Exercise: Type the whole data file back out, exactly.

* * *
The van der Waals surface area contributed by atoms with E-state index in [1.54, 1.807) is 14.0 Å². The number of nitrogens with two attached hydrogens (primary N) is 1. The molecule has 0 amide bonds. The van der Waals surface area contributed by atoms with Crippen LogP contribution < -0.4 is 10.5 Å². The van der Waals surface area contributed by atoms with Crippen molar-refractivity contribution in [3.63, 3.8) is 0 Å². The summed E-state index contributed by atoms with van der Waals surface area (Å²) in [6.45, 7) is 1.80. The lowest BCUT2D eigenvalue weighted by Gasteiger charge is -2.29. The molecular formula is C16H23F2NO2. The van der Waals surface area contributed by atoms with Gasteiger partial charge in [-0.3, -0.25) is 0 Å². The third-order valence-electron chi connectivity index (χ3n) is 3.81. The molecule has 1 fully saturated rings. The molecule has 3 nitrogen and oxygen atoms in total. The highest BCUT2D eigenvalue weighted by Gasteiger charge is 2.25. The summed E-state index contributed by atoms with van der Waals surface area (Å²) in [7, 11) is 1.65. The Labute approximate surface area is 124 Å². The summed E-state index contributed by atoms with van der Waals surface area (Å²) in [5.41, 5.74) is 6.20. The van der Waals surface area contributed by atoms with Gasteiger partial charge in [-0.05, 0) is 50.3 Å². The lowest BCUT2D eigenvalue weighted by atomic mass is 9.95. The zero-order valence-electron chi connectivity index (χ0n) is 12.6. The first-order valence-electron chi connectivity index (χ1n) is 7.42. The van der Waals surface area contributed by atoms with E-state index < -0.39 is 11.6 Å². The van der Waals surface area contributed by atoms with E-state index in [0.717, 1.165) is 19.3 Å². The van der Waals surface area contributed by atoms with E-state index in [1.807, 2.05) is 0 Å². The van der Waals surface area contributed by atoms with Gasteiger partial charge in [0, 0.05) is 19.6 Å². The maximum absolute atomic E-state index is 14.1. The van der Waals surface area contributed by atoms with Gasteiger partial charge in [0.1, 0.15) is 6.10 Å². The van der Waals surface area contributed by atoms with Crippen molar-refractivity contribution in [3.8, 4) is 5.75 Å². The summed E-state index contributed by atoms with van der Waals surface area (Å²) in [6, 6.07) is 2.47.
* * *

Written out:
The van der Waals surface area contributed by atoms with E-state index in [1.54, 1.807) is 14.0 Å². The number of nitrogens with two attached hydrogens (primary N) is 1. The molecule has 0 amide bonds. The van der Waals surface area contributed by atoms with Crippen LogP contribution < -0.4 is 10.5 Å². The van der Waals surface area contributed by atoms with Crippen molar-refractivity contribution in [3.63, 3.8) is 0 Å². The summed E-state index contributed by atoms with van der Waals surface area (Å²) in [6.45, 7) is 1.80. The lowest BCUT2D eigenvalue weighted by Gasteiger charge is -2.29. The molecular formula is C16H23F2NO2. The van der Waals surface area contributed by atoms with Gasteiger partial charge in [-0.3, -0.25) is 0 Å². The third-order valence-electron chi connectivity index (χ3n) is 3.81. The molecule has 1 fully saturated rings. The molecule has 3 nitrogen and oxygen atoms in total. The highest BCUT2D eigenvalue weighted by Gasteiger charge is 2.25. The summed E-state index contributed by atoms with van der Waals surface area (Å²) in [7, 11) is 1.65. The Labute approximate surface area is 124 Å². The summed E-state index contributed by atoms with van der Waals surface area (Å²) in [5.41, 5.74) is 6.20. The van der Waals surface area contributed by atoms with Gasteiger partial charge in [-0.05, 0) is 50.3 Å². The lowest BCUT2D eigenvalue weighted by atomic mass is 9.95. The zero-order valence-electron chi connectivity index (χ0n) is 12.6. The first-order valence-electron chi connectivity index (χ1n) is 7.42. The van der Waals surface area contributed by atoms with E-state index < -0.39 is 11.6 Å². The van der Waals surface area contributed by atoms with E-state index in [0.717, 1.165) is 19.3 Å². The van der Waals surface area contributed by atoms with E-state index in [1.807, 2.05) is 0 Å². The van der Waals surface area contributed by atoms with Gasteiger partial charge in [0, 0.05) is 19.6 Å². The maximum absolute atomic E-state index is 14.1. The van der Waals surface area contributed by atoms with Gasteiger partial charge in [0.1, 0.15) is 6.10 Å². The van der Waals surface area contributed by atoms with Crippen molar-refractivity contribution in [3.8, 4) is 5.75 Å². The summed E-state index contributed by atoms with van der Waals surface area (Å²) in [6, 6.07) is 2.47.